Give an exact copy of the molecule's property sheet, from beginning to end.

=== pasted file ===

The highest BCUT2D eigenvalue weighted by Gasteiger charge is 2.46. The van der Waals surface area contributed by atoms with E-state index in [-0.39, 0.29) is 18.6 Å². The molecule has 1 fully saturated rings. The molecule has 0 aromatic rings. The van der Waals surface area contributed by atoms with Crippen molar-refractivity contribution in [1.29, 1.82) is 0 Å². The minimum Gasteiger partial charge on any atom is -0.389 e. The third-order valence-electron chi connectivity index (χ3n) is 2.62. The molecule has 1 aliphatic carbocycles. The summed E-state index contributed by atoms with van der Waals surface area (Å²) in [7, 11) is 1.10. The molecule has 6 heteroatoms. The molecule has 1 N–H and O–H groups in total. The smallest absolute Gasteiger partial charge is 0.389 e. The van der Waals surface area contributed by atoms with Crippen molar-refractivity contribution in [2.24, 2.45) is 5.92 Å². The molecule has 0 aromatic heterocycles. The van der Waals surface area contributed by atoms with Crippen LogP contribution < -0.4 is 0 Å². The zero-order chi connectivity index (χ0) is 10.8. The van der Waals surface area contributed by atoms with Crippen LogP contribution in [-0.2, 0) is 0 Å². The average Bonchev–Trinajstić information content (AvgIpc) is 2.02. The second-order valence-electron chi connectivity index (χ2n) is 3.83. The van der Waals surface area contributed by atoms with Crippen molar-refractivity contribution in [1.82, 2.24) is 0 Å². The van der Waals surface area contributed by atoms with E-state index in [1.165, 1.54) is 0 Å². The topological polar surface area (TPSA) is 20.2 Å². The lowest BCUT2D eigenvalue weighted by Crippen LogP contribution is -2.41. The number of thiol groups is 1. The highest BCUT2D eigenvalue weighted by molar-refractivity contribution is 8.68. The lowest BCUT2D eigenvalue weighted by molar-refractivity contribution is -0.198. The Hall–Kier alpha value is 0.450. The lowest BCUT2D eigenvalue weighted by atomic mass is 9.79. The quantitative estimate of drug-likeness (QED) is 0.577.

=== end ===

The highest BCUT2D eigenvalue weighted by Gasteiger charge is 2.46. The van der Waals surface area contributed by atoms with E-state index in [-0.39, 0.29) is 18.6 Å². The molecule has 1 fully saturated rings. The molecule has 0 aromatic rings. The van der Waals surface area contributed by atoms with Crippen molar-refractivity contribution in [1.29, 1.82) is 0 Å². The minimum Gasteiger partial charge on any atom is -0.389 e. The third-order valence-electron chi connectivity index (χ3n) is 2.62. The molecule has 1 aliphatic carbocycles. The summed E-state index contributed by atoms with van der Waals surface area (Å²) in [7, 11) is 1.10. The molecule has 6 heteroatoms. The molecule has 1 N–H and O–H groups in total. The smallest absolute Gasteiger partial charge is 0.389 e. The van der Waals surface area contributed by atoms with Crippen molar-refractivity contribution in [2.24, 2.45) is 5.92 Å². The molecule has 0 aromatic heterocycles. The van der Waals surface area contributed by atoms with Crippen LogP contribution < -0.4 is 0 Å². The zero-order chi connectivity index (χ0) is 10.8. The van der Waals surface area contributed by atoms with Crippen LogP contribution in [-0.2, 0) is 0 Å². The average Bonchev–Trinajstić information content (AvgIpc) is 2.02. The second-order valence-electron chi connectivity index (χ2n) is 3.83. The van der Waals surface area contributed by atoms with Crippen molar-refractivity contribution in [1.82, 2.24) is 0 Å². The van der Waals surface area contributed by atoms with E-state index in [1.165, 1.54) is 0 Å². The topological polar surface area (TPSA) is 20.2 Å². The lowest BCUT2D eigenvalue weighted by Crippen LogP contribution is -2.41. The number of thiol groups is 1. The highest BCUT2D eigenvalue weighted by molar-refractivity contribution is 8.68. The lowest BCUT2D eigenvalue weighted by molar-refractivity contribution is -0.198. The Hall–Kier alpha value is 0.450. The lowest BCUT2D eigenvalue weighted by atomic mass is 9.79. The quantitative estimate of drug-likeness (QED) is 0.577.